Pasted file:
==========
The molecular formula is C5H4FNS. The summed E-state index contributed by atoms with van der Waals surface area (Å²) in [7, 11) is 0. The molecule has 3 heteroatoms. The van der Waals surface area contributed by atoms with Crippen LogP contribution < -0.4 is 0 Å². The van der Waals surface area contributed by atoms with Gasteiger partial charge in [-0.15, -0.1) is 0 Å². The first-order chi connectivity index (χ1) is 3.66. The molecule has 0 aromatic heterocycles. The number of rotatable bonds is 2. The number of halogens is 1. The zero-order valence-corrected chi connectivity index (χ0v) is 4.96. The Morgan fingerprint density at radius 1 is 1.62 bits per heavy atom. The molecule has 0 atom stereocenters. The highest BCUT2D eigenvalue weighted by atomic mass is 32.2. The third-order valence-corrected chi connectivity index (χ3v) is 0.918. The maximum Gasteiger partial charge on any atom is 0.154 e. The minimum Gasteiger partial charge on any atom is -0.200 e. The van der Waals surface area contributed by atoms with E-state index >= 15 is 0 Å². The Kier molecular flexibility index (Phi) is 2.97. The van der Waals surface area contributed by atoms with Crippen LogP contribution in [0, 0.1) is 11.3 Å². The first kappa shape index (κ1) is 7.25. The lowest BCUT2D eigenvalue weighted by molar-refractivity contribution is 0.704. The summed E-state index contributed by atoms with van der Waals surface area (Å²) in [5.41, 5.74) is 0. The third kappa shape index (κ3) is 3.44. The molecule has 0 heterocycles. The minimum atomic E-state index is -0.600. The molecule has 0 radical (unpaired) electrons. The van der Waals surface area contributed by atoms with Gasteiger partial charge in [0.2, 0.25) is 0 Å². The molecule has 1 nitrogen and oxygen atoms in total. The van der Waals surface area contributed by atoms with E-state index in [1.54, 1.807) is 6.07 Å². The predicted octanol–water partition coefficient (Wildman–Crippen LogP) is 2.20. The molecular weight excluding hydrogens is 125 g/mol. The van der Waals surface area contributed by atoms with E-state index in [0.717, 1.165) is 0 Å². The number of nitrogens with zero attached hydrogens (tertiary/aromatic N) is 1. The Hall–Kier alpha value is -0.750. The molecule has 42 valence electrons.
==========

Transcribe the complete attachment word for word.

The molecular formula is C5H4FNS. The summed E-state index contributed by atoms with van der Waals surface area (Å²) in [7, 11) is 0. The molecule has 3 heteroatoms. The van der Waals surface area contributed by atoms with Crippen LogP contribution < -0.4 is 0 Å². The van der Waals surface area contributed by atoms with Gasteiger partial charge in [-0.15, -0.1) is 0 Å². The first-order chi connectivity index (χ1) is 3.66. The molecule has 0 aromatic heterocycles. The number of rotatable bonds is 2. The number of halogens is 1. The zero-order valence-corrected chi connectivity index (χ0v) is 4.96. The Morgan fingerprint density at radius 1 is 1.62 bits per heavy atom. The molecule has 0 atom stereocenters. The highest BCUT2D eigenvalue weighted by atomic mass is 32.2. The third-order valence-corrected chi connectivity index (χ3v) is 0.918. The maximum Gasteiger partial charge on any atom is 0.154 e. The minimum Gasteiger partial charge on any atom is -0.200 e. The van der Waals surface area contributed by atoms with E-state index >= 15 is 0 Å². The Kier molecular flexibility index (Phi) is 2.97. The van der Waals surface area contributed by atoms with Crippen LogP contribution in [0, 0.1) is 11.3 Å². The first kappa shape index (κ1) is 7.25. The lowest BCUT2D eigenvalue weighted by molar-refractivity contribution is 0.704. The summed E-state index contributed by atoms with van der Waals surface area (Å²) in [5.41, 5.74) is 0. The third kappa shape index (κ3) is 3.44. The molecule has 0 heterocycles. The minimum atomic E-state index is -0.600. The molecule has 0 radical (unpaired) electrons. The van der Waals surface area contributed by atoms with Gasteiger partial charge in [0.2, 0.25) is 0 Å². The molecule has 1 nitrogen and oxygen atoms in total. The van der Waals surface area contributed by atoms with E-state index in [1.54, 1.807) is 6.07 Å². The predicted octanol–water partition coefficient (Wildman–Crippen LogP) is 2.20. The molecular weight excluding hydrogens is 125 g/mol. The van der Waals surface area contributed by atoms with E-state index in [0.717, 1.165) is 0 Å². The number of nitrogens with zero attached hydrogens (tertiary/aromatic N) is 1. The Hall–Kier alpha value is -0.750. The molecule has 42 valence electrons.